Wednesday, May 25, 2016

Fro-ing and To-ing.

"Go to your cell and your cell will teach you everything you need to know."

I love this famous instruction from a desert father to a young monk. It seems more true for me with every passing year.

Retreat and solitude. On the one hand, these bolster us against the lies of the world. On the other, they teach us how strong and self-sufficient we are.

When we went to Canada, contrary to expectation, I found being removed from all the trappings of 'normal' life very helpful. Because I simply couldn't meet obligations to see friends or family, communicate with them, allow them to help, etc, the extent to which I should do so never bothered me. I didn't need to decide how and when to get 'back into' my usual run of activities after giving birth. Even the decision about a return to work was removed. I could focus 100% on learning to be a mum, largely (thanks, snow!) within four walls. It was very affirming to have that freedom. And see that I could handle the relative quiet, solitude and intensity.

And leaping from the ridiculous to the sublime ..... Jesus famously went into the wilderness for a long period before he entered society as a rabbi. And there, in solitude and desert, he saw that he did indeed have the strength to fight the demons that would assail him throughout his life. (The temptation to take the easy path, to seek his own glory, to exploit God's goodness.)

Usually, our escape is only meaningful because of its impact on our return. I didn't want to stay in Canada and I want to re-establish myself as an actor in the world. Jesus did not stay in the desert (though it is interesting to compare the number of years he spent incognito with the fruitful number spent in the public eye.)

I have heard friends say - perhaps shockingly - that it is hard to let go of a period of difficulty or illness. Within its grip, you have good reason to turn your back on the demands of the world. You are able to be victim rather than agent. If you become 'whole' again, all those expectations and demands bombard you once again. Surely this is why Jesus always has to ask 'Do you want to be healed?' Do you want to be forgiven? Because if that happens, life will get more complicated. It's easier to cling to the notion that we are weak than accept the responsibility of being strong.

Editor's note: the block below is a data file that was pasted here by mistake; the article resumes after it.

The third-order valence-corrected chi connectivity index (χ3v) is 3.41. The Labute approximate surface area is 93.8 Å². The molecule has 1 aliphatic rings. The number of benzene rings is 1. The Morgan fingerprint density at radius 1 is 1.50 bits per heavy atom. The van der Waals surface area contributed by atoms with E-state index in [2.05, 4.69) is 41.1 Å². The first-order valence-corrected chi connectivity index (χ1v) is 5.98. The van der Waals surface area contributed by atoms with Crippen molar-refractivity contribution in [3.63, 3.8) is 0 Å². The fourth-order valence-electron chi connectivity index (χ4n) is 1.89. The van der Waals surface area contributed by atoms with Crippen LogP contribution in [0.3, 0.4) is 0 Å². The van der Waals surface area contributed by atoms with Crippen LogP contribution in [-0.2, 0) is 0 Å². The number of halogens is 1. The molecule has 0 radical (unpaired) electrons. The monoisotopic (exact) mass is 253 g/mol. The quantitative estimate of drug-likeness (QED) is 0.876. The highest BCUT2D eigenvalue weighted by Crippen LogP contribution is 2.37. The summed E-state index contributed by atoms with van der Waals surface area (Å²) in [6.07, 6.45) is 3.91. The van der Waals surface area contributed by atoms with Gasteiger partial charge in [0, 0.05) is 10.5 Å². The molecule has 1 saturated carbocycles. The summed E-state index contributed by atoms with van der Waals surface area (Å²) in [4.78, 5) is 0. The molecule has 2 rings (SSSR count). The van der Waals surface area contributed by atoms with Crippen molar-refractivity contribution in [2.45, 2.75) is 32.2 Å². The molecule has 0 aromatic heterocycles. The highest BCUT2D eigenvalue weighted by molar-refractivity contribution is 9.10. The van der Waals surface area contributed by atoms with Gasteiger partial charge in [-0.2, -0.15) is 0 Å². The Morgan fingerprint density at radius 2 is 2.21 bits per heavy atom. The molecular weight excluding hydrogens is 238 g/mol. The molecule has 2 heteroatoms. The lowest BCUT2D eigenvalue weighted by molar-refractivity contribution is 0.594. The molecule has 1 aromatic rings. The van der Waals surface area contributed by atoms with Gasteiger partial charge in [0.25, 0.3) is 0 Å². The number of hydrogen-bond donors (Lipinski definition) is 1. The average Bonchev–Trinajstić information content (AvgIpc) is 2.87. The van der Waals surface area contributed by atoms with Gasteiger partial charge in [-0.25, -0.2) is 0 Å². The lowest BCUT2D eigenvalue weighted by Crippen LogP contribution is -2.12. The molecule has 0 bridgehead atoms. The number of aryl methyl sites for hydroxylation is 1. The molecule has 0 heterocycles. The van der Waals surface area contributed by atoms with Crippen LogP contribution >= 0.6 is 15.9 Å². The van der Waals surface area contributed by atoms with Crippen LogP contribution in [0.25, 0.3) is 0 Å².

So, please go to your cell and learn who you are. And then come out and show the rest of us.

Monday, May 16, 2016

Ready, steady - argue!!!

One of the things I very much enjoy about visiting other cultures are opportunities to watch people have a good old row with style and grace. Nations I've visited in mainland Europe, Latin America and Africa all demonstrate an ability to disagree and debate without it causing offence in a way we Brits are incapable of.

I've been thinking about this a lot recently for three reasons.

1) I applied for a job with an organisation that aims to build up communities' resilience to intolerance - principally, as far as I can tell, intolerance of immigrants and muslims - the sort whipped up by the Daily Mail or far-right political groups. They work to create 'safe spaces' where people can come together and discuss their real and possibly 'unacceptable' feelings about these issues without judgement.

The organisation struggles to communicate about its work (it has no website, for example) because, as soon as you begin to put what they do into written or recorded words, you lose the essence of its conversational nature and push it onto inflammatory territory. 

2) I was sent the report from a major international Anglican event I worked on in 2008 and was reminded of the Indaba at its heart. This Zulu word refers to a type of communal discernment achieved by open and respectful small group conversation. Indaba was used to provide delegates with an alternative to taking sides on controversial issues (such as gay bishops.)

The conference was criticised for not publishing formal resolutions on matters such as homosexuality in the Anglican Communion. For me, this was a wise move. Any written expression would inevitably have polarised rather than united.

3) In my own church, I learn that all people who serve there in a teaching capacity must sign up to a list of faith statements with which many Christians, including myself, are uncomfortable.